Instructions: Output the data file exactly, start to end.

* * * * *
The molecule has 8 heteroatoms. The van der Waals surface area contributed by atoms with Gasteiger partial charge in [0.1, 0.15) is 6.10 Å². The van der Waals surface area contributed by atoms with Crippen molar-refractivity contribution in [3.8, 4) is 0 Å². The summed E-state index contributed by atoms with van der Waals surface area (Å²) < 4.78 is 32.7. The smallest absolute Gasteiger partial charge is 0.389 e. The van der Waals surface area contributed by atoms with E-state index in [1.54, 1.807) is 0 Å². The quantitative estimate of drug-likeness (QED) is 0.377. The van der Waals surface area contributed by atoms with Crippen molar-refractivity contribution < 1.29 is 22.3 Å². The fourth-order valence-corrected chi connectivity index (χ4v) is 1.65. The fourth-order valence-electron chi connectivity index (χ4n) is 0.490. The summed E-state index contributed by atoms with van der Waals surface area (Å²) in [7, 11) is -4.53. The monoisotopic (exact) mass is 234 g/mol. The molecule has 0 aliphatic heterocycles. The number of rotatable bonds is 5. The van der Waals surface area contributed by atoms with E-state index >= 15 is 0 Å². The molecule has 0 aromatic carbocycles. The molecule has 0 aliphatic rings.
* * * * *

The molecule has 8 heteroatoms. The van der Waals surface area contributed by atoms with Gasteiger partial charge in [0.1, 0.15) is 6.10 Å². The van der Waals surface area contributed by atoms with Crippen molar-refractivity contribution in [3.8, 4) is 0 Å². The summed E-state index contributed by atoms with van der Waals surface area (Å²) < 4.78 is 32.7. The smallest absolute Gasteiger partial charge is 0.389 e. The van der Waals surface area contributed by atoms with E-state index in [1.54, 1.807) is 0 Å². The quantitative estimate of drug-likeness (QED) is 0.377. The van der Waals surface area contributed by atoms with Crippen molar-refractivity contribution < 1.29 is 22.3 Å². The fourth-order valence-corrected chi connectivity index (χ4v) is 1.65. The fourth-order valence-electron chi connectivity index (χ4n) is 0.490. The summed E-state index contributed by atoms with van der Waals surface area (Å²) in [7, 11) is -4.53. The monoisotopic (exact) mass is 234 g/mol. The molecule has 0 aliphatic heterocycles. The number of rotatable bonds is 5. The van der Waals surface area contributed by atoms with E-state index >= 15 is 0 Å². The molecule has 0 aromatic carbocycles. The molecule has 0 aliphatic rings.